GLOBAL – Investors should expect annual returns of around 5% from commercial real estate debt investments in Europe as the market eventually comes to resemble its US counterpart, according to new research.
A study by Standard Life Investments used data from the Giliberto Levy CRE Debt Index in the US and the De Montfort Lending Survey in the UK to model expected returns on a 10-year annualised basis.
Using data from De Montfort from 1999 to 2012, the research suggests a 5.3% yield per annum when using a margin over five-year swap rates, or a 4.7% yield if using three-month LIBOR as the reference rate.
The returns are based on data for UK offices and only account for income, not capital appreciation.
By using the 10-year US Treasury yield as a proxy for the risk-free rate, the paper identifies that US commercial real estate debt "provides favourable risk-adjusted returns on average throughout the various different cycles from 1983".
It adds: "The risk-adjusted returns using the synthetic UK data … compare favourably to other assets and are in line with the North American experience.
"However, the timeframe is shorter, and the results only examine the income element. The capital element is much more dependent on changes in the underlying interest rate environment and is therefore more problematic to model."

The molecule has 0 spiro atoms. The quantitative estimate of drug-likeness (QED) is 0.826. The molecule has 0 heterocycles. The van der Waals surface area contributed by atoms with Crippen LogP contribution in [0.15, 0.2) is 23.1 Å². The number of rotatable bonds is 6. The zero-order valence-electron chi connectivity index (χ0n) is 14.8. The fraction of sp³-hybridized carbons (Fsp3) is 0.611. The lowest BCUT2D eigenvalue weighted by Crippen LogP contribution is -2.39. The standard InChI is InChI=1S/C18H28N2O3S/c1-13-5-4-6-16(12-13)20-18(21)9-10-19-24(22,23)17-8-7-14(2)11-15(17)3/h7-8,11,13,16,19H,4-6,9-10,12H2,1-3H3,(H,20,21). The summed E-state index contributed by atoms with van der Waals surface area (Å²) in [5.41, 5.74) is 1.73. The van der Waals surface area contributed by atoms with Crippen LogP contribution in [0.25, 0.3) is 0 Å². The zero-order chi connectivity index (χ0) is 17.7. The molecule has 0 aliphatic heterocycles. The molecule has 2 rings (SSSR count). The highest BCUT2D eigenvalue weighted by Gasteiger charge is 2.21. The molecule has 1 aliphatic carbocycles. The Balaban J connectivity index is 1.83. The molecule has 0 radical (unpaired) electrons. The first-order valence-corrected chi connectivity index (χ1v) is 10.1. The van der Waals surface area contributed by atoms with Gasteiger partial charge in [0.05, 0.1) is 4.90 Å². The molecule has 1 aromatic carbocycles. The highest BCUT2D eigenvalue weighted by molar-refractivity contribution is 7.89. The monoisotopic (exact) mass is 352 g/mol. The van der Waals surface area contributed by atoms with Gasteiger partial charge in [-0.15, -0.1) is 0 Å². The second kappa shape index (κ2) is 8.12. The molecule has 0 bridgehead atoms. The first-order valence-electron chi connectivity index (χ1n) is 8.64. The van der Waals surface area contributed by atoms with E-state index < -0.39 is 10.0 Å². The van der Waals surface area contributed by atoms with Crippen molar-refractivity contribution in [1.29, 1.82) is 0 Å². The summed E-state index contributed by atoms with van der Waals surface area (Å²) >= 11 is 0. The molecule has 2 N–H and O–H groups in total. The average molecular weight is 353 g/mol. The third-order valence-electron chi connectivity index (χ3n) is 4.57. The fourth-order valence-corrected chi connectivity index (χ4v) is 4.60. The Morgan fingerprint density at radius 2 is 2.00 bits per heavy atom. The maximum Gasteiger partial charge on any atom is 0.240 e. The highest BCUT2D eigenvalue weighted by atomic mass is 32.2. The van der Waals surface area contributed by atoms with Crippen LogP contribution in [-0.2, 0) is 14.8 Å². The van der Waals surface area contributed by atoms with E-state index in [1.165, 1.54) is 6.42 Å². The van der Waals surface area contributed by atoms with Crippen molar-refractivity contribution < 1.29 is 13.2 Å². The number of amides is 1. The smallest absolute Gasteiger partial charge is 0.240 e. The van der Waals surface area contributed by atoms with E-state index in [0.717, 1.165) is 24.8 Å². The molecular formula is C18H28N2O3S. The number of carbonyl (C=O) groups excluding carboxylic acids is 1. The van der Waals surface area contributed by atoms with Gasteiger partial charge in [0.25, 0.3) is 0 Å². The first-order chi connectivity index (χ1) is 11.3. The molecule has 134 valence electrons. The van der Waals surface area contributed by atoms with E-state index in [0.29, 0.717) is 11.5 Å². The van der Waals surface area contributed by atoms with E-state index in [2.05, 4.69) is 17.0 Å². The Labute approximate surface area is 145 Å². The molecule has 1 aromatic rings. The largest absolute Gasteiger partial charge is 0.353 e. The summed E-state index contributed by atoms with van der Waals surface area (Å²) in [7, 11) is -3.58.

The Giliberto Levy CRE Debt Index, created by Michael Giliberto and John Levy in 1993, was the first index to measure the performance of investments in the US commercial mortgage industry, covering more than 16,000 loans marked to market.
The total annualised return from the index from inception was 8.7% and for the 12 months to the end of June 3.7%.
"Investors should look to the North American CRE debt market for guidance as to how the European sector will develop going forward and the likely return volatility profile," the research says.
"North American markets went through a similar evolutionary process in the early 1990s and currently resemble what is anticipated within European markets five years from now.
"The expected structural change is likely to aid the stability of European debt markets in a similar fashion to the US."